According to the Center for Disease Control and Prevention, approximately 35% of adults in the United States are obese. I have done much research on the topic of economic policies to reduce obesity (I did a fat tax simulation for my undergraduate capstone thesis). I have run into three proposals:
1) Fat Tax: A fat tax is a tax on fatty foods or on fats themselves. Various papers I read on the topic simulated a tax on certain fatty foods. However, one paper proposed an ad valorem tax on saturated fats which seems like the most effective way to target fats. The biggest problem found with fat taxes is that fatty foods are very inelastic. This means that a tax won't change consumption much, so this doesn't seem like an effective option.
2) Thin Subsidy: A thin subsidy is pretty much the opposite of a fat tax. It subsidizes foods that are considered healthy. In the literature, this option by itself doesn't change behavior much, but a thin subsidy can also be paired with a fat tax. Basically, the government would use all of the revenues from the fat tax to subsidize healthy foods. When paired together, they are more effective than they are separately, but they still are not very effective in reducing calorie intake.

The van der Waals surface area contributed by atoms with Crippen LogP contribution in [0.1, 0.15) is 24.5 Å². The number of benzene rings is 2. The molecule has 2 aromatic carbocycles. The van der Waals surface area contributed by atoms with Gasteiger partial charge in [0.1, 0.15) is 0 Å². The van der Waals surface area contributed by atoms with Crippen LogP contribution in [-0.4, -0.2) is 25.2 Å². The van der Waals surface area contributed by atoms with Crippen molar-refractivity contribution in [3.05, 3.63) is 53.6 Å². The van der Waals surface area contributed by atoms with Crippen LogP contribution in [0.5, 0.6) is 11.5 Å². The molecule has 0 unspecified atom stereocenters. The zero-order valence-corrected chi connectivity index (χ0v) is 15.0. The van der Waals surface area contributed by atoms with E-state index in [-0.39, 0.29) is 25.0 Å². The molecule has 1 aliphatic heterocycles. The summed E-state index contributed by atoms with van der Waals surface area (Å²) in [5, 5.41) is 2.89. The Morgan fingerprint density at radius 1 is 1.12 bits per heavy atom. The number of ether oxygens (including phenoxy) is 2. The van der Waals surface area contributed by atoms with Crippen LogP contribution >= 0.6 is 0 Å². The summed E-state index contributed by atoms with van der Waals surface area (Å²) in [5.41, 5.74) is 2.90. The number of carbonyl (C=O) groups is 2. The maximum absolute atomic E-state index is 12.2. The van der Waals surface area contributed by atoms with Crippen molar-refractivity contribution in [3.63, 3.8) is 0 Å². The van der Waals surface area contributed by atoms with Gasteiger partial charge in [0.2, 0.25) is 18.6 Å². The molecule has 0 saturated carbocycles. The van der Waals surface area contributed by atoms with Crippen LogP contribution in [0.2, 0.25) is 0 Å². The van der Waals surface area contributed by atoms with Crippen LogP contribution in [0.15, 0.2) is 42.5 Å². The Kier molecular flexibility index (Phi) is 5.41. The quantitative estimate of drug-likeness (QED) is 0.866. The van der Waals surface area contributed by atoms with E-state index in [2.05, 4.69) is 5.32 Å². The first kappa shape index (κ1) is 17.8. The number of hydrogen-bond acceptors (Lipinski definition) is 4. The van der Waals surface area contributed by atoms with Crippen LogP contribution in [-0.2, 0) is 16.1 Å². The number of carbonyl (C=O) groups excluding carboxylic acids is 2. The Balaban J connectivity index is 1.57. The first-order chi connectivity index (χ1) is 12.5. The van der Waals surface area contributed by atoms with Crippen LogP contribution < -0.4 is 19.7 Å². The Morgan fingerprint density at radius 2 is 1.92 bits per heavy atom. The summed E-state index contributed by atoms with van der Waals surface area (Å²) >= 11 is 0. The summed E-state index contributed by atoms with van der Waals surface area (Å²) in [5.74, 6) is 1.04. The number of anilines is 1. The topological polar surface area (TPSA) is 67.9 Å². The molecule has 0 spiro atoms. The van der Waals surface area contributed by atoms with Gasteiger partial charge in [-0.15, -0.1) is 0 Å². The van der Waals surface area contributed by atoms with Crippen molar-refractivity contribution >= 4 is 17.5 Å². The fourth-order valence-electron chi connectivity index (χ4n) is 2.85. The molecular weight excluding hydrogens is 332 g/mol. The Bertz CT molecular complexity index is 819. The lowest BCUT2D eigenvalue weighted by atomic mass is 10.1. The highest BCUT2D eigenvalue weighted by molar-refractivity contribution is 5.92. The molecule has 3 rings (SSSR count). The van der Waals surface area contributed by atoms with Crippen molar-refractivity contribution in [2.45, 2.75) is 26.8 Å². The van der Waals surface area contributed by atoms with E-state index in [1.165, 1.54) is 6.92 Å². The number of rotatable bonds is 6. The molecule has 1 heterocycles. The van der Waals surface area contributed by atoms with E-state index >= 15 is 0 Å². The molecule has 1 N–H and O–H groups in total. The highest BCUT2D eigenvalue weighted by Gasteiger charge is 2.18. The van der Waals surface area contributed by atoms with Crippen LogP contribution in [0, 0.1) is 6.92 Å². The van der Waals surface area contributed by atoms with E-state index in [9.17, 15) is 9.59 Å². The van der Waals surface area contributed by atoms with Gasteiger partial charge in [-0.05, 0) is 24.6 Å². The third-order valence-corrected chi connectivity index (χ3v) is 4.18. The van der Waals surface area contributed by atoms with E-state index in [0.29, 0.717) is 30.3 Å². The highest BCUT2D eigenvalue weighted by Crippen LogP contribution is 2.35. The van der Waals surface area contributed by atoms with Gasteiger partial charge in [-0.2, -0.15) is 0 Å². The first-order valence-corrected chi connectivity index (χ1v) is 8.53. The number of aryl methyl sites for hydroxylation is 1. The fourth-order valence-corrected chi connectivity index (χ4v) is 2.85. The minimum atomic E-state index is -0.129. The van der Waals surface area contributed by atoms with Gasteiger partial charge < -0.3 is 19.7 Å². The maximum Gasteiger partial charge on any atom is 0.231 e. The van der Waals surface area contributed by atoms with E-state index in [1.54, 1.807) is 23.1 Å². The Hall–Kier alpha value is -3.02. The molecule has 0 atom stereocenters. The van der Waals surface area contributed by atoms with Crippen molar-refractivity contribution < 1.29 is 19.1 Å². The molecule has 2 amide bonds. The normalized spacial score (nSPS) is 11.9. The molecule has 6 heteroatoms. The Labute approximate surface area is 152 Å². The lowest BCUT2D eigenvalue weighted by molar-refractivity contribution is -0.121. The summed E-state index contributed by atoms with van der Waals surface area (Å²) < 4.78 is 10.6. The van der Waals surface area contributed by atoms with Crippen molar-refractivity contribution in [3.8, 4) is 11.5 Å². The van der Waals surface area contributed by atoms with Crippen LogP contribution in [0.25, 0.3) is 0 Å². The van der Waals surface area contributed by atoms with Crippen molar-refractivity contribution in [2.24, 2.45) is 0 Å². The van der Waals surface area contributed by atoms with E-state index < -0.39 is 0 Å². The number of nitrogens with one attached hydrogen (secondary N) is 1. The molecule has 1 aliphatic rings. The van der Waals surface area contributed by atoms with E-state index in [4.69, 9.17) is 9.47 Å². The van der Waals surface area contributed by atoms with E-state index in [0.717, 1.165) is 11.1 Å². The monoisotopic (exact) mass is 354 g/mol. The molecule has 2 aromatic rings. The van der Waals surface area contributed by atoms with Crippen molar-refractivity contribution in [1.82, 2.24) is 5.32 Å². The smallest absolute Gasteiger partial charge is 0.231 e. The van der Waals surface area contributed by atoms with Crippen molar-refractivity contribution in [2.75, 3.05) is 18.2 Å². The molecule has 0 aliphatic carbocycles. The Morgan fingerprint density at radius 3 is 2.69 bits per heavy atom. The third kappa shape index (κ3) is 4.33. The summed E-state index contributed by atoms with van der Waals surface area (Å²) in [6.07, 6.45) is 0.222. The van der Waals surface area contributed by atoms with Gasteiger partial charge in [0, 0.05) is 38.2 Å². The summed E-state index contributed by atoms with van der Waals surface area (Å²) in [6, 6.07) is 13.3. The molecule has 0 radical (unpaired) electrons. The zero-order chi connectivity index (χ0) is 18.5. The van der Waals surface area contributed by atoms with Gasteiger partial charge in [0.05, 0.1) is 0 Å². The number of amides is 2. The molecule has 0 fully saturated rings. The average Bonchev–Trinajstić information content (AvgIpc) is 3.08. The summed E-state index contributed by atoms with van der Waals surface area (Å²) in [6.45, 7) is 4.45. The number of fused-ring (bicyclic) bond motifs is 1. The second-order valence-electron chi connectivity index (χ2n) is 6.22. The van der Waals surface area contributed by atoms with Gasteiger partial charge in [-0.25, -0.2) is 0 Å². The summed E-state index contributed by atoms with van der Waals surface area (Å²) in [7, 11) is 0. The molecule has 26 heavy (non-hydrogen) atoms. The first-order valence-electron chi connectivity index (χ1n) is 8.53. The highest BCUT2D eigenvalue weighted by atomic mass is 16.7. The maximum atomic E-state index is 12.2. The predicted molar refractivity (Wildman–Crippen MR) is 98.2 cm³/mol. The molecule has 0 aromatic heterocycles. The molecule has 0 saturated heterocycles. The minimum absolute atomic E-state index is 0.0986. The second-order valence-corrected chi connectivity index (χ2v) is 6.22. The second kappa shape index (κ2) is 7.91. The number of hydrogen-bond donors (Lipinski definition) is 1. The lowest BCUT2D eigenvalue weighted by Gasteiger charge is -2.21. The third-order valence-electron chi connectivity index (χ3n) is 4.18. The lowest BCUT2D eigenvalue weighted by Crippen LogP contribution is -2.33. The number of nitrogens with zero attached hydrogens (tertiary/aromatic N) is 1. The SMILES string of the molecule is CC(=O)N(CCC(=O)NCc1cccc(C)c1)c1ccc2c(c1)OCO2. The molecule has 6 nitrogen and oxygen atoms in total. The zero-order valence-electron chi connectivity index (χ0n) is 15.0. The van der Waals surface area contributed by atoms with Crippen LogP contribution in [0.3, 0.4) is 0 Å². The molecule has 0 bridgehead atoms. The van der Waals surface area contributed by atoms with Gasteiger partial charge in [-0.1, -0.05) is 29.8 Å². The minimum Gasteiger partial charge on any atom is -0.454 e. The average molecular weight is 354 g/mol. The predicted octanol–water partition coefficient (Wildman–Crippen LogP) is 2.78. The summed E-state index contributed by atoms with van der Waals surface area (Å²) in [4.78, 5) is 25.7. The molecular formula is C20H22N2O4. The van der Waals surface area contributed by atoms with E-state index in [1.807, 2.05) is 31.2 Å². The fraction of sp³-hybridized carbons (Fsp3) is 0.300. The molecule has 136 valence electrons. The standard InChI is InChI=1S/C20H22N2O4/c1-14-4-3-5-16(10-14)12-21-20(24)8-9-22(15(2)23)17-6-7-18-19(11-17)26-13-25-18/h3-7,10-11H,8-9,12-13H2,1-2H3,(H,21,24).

3) Gym Membership Tax Credit: This is a tax credit you can receive if you have a gym membership. I have not seen as much literature on this topic. Intuitively, if the tax credit is equal to or close to being equal to the cost of the membership, then people may have more incentive to get a gym membership. However, if the credit isn't very close to the cost of the membership, it may not cause people to go get memberships. Another problem with this method is that someone may get a membership and simply not go to the gym. I know most gyms have scanners now, so one remedy could be that the tax credit amount could depend on how many days you scan in.
Other than these three policies, are there any other policies being discussed to slow the trend of obesity? How effective can a policy be in reducing obesity rates?